Ombudsperson position will remain vacant
College President Phil Hanlon has decided to leave Dartmouth’s ombudsperson position vacant, following a recommendation from an internal search committee. An ombudsperson serves as a confidential resource for the College’s non-unionized employees to seek help regarding workplace issues or potential rights violations.
The previous ombudsperson, Sean Nolon, left the position vacant in July 2017 when he returned to teaching at Vermont Law School.
Executive vice president and search committee member Rick Mills said that the committee initially came together to find a candidate to fill the position, but noticed that several peer institutions were no longer maintaining their ombudsperson positions. Instead, other offices and services were meeting the demand.
Mills served on the internal search committee alongside chief human resources officer Scot Bemis, vice president for institutional diversity and equity Evelynn Ellis, chief of staff for the Office of the President Laura Hercod, general counsel Sandhya Iyer and executive director of the president’s office Marion Simpson.
Hercod said that the committee struggled to find a candidate who would be a good fit for the College and considered what offices at the College might be equipped to take over some of the duties previously held by the ombudsperson. By the time the committee started thinking about leaving the position vacant, Mills said it had already been unoccupied for months, and the committee had heard no complaints related to the vacancy.
According to Mills, the disaggregation of resources from one individual to several offices gives faculty and staff a wider range of confidential and private options. These include the Title IX coordinator, the Office of Institutional Diversity and Equity, the human resources office and the faculty/employee assistance program, he said.
Interim Title IX coordinator and Clery Act compliance officer Kristi Clemens said that support services at the College are working towards “building a network” of resources.
She added that she does not anticipate that the role of the Title IX office will change drastically as a result of the decision to leave the ombudsperson position vacant.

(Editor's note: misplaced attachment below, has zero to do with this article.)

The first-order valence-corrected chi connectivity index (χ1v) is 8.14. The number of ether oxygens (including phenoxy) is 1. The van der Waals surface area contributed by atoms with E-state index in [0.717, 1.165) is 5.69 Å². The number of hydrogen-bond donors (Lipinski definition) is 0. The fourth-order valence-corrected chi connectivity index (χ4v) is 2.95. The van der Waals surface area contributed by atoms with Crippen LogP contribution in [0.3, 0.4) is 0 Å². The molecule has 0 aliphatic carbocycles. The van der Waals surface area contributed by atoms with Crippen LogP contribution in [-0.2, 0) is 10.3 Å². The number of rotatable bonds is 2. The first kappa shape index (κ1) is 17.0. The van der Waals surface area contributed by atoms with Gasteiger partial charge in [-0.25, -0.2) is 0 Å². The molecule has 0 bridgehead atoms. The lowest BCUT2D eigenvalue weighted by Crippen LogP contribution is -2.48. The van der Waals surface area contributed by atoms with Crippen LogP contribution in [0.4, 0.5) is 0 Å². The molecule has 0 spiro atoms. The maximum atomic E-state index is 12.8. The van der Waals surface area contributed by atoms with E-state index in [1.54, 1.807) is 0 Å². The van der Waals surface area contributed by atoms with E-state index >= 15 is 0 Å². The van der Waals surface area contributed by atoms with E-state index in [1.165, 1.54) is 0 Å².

Mills said the increased presence and perceived legitimacy of the Title IX office and other resources — both confidential and private — contributed to the recommendation to leave the position vacant.
“I think that providing as many doors for people who have an issue or a problem to go through, which the spread of offices kind of does, is something that [the College] didn’t have when [the ombudsperson] was just one person,” Mills said. “This new model allows folks to find a forum that works for them, for their problem and for their personality.”
Hercod said that a “multidimensional approach” was necessary to tackle issues that arise on campus, adding that this was not specific to the types of issues that an ombudsperson may deal with but was applicable to institutions of higher education more generally.
“You have a bunch of different constituencies, and you have people who have different issues and different needs,” she said. “No one person can possibly solve for all of that.”
Mills said the College’s partnership with ComPsych will also enhance access to behavioral health resources. ComPsych is a firm the College has contracted to help administer employee assistance programs.
Mills said that by contracting out some of the counseling and other services, these services are now accessible 24 hours a day, seven days a week; this contrasts with the old model that only provided services during traditional business hours on weekdays.
Hercod said that there would be some challenges in assessing the effectiveness of diffusing the ombudsperson’s duties into several places because it is difficult to discern “how you know you’re doing a good job, particularly with things that are confidential and things where people have different perspectives.”
Mills added that accessibility and use of confidential resources will be hard to measure specifically but that aggregate-level data, such as a high frequency of complaints coming out of a particular academic department, can alert the College to larger issues at play.
“Both with the [decision to leave the ombudsperson position vacant] and with ComPsych, we’re trying it, and we’re going to track how things go,” Mills said. “If it turns out not to work the way we intended, then we need to adjust what we’re doing.”